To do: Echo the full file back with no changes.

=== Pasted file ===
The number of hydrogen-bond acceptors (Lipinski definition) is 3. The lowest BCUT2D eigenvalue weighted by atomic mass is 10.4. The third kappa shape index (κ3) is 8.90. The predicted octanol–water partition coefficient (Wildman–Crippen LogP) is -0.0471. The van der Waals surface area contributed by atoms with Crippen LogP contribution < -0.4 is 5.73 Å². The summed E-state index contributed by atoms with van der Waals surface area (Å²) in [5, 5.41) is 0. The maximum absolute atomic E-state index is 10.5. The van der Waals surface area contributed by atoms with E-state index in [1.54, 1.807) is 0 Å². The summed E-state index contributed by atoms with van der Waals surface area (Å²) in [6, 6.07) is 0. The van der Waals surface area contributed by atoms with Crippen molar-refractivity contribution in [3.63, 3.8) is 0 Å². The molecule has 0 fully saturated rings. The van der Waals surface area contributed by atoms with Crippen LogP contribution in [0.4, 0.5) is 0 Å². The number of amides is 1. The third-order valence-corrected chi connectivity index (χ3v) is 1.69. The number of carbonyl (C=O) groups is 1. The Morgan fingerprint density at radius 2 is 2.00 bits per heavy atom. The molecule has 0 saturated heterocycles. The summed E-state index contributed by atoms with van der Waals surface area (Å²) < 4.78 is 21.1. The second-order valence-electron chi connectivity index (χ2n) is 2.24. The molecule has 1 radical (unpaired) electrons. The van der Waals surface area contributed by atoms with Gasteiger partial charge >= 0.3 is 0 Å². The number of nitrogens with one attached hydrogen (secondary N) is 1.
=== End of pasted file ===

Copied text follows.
The number of hydrogen-bond acceptors (Lipinski definition) is 3. The lowest BCUT2D eigenvalue weighted by atomic mass is 10.4. The third kappa shape index (κ3) is 8.90. The predicted octanol–water partition coefficient (Wildman–Crippen LogP) is -0.0471. The van der Waals surface area contributed by atoms with Crippen LogP contribution < -0.4 is 5.73 Å². The summed E-state index contributed by atoms with van der Waals surface area (Å²) in [5, 5.41) is 0. The maximum absolute atomic E-state index is 10.5. The van der Waals surface area contributed by atoms with E-state index in [1.54, 1.807) is 0 Å². The summed E-state index contributed by atoms with van der Waals surface area (Å²) in [6, 6.07) is 0. The van der Waals surface area contributed by atoms with Crippen molar-refractivity contribution in [3.63, 3.8) is 0 Å². The molecule has 0 fully saturated rings. The van der Waals surface area contributed by atoms with Crippen LogP contribution in [0.4, 0.5) is 0 Å². The number of amides is 1. The third-order valence-corrected chi connectivity index (χ3v) is 1.69. The number of carbonyl (C=O) groups is 1. The Morgan fingerprint density at radius 2 is 2.00 bits per heavy atom. The molecule has 0 saturated heterocycles. The summed E-state index contributed by atoms with van der Waals surface area (Å²) < 4.78 is 21.1. The second-order valence-electron chi connectivity index (χ2n) is 2.24. The molecule has 1 radical (unpaired) electrons. The van der Waals surface area contributed by atoms with Gasteiger partial charge >= 0.3 is 0 Å². The number of nitrogens with one attached hydrogen (secondary N) is 1.